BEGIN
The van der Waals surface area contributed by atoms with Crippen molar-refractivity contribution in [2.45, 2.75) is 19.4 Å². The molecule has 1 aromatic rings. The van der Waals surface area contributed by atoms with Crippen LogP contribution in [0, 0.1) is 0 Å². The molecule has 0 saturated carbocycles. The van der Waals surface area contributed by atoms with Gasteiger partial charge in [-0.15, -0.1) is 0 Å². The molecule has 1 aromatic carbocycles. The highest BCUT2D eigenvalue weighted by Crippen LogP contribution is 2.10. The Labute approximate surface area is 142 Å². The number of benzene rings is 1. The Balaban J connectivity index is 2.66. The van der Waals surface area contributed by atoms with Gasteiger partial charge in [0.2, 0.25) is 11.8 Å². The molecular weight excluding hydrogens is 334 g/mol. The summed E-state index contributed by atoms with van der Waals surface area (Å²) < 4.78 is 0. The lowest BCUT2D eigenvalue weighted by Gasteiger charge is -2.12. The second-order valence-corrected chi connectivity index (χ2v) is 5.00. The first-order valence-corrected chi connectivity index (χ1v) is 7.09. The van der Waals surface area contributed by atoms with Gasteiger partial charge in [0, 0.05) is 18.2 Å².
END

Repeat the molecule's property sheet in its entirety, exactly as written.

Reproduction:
The van der Waals surface area contributed by atoms with Crippen molar-refractivity contribution in [2.45, 2.75) is 19.4 Å². The molecule has 1 aromatic rings. The van der Waals surface area contributed by atoms with Crippen LogP contribution in [0, 0.1) is 0 Å². The molecule has 0 saturated carbocycles. The van der Waals surface area contributed by atoms with Gasteiger partial charge in [-0.15, -0.1) is 0 Å². The molecule has 1 aromatic carbocycles. The highest BCUT2D eigenvalue weighted by Crippen LogP contribution is 2.10. The Labute approximate surface area is 142 Å². The number of benzene rings is 1. The Balaban J connectivity index is 2.66. The van der Waals surface area contributed by atoms with Gasteiger partial charge in [0.2, 0.25) is 11.8 Å². The molecular weight excluding hydrogens is 334 g/mol. The summed E-state index contributed by atoms with van der Waals surface area (Å²) < 4.78 is 0. The lowest BCUT2D eigenvalue weighted by Gasteiger charge is -2.12. The second-order valence-corrected chi connectivity index (χ2v) is 5.00. The first-order valence-corrected chi connectivity index (χ1v) is 7.09. The van der Waals surface area contributed by atoms with Gasteiger partial charge in [0, 0.05) is 18.2 Å².